Honda and Chevy Only Ones Fueling Natural Gas Car Market
When people talk about the green car movement, they’re usually referring to hybrids and electrics. Meanwhile, natural gas is getting left out of the conversation about alternative fuel vehicles.
Although the plentiful low-emissions fuel source is about half the price of gasoline, few car companies have taken advantage of the obvious appeal that compressed natural gas (CNG) cars have for long-distance commuters.
Currently, Honda is the only company selling a CNG car, as the brand updated the natural-gas version of its Civic earlier this year. In a few months, Chevy will be joining Honda with the release of its dual-fuel Impala, which will run on a combination of natural gas and traditional gasoline.
Todd Clements, who drives an older model CNG Civic and runs a website called AltFuelPrices.com that tracks the location of CNG filling stations, said that, “if you want a passenger car you have a choice right now of a Civic or a Civic.” Once Chevy joins them in the CNG car market, together the two auto companies could succeed well enough to convince other manufacturers to develop their own natural gas-fueled offerings.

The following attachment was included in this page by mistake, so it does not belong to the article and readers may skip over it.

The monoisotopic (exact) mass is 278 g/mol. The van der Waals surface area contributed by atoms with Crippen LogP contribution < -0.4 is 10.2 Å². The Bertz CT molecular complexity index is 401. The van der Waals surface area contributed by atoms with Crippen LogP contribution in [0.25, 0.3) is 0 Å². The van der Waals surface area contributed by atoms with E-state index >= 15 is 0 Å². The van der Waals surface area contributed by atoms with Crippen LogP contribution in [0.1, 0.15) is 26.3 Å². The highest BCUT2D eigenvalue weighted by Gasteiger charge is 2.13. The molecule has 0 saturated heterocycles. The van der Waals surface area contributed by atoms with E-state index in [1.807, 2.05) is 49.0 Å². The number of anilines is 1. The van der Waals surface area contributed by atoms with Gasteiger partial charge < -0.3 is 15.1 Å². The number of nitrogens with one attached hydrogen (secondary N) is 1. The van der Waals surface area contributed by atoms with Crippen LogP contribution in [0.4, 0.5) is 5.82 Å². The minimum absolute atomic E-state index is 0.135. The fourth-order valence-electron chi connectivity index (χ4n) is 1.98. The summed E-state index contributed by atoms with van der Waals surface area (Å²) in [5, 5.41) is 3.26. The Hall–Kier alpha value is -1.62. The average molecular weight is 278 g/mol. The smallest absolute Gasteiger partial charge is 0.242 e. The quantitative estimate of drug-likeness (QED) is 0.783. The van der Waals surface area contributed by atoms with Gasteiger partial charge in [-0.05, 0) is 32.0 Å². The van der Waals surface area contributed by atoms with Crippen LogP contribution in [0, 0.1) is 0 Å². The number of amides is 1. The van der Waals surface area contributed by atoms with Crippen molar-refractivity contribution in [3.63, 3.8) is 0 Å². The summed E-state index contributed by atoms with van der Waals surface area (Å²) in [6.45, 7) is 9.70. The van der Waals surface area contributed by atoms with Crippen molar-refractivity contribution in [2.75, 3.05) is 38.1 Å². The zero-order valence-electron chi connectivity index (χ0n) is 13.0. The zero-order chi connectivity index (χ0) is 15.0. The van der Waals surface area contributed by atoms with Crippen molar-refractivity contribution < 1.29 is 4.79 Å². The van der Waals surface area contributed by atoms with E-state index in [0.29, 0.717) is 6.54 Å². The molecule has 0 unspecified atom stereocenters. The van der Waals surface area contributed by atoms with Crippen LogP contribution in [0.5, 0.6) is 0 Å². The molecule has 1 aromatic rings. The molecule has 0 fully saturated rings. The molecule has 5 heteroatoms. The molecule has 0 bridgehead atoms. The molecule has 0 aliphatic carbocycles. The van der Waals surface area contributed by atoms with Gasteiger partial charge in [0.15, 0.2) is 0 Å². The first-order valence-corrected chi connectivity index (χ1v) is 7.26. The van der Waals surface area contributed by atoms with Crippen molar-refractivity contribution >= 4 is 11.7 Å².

They will be fighting an uphill battle, though: according to IHS Automotive, the first half of 2014 has seen just 254 new CNG autos registered, compared to 47,000 electric car and 46,000 plug-in hybrid registrations. CNG cars cost more to make and to sell, and most car companies don’t see much demand for them.
Additionally, CNG cars have little support from environmentalists, because although they reduce smog-forming emissions of carbon monoxide by 70 percent and produce 20 percent less greenhouse gas emissions than gasoline powered cars, they still obviously leave a larger carbon footprint than all-electric models.
Still, Honda is hoping it can appeal to drivers who are put off by the relatively short ranges that plague the majority of electric vehicles. While most electric cars have a range of just 80 miles, Honda’s natural gas Civic can go 220 miles between fuel stops.
The Civic CNG has a starting price of $26,640, which is $4,000 more than its gasoline counterpart. When released, the dual-fuel Chevy Impala will have a base price of $38,210, which is 23% higher than the comparable gasoline version.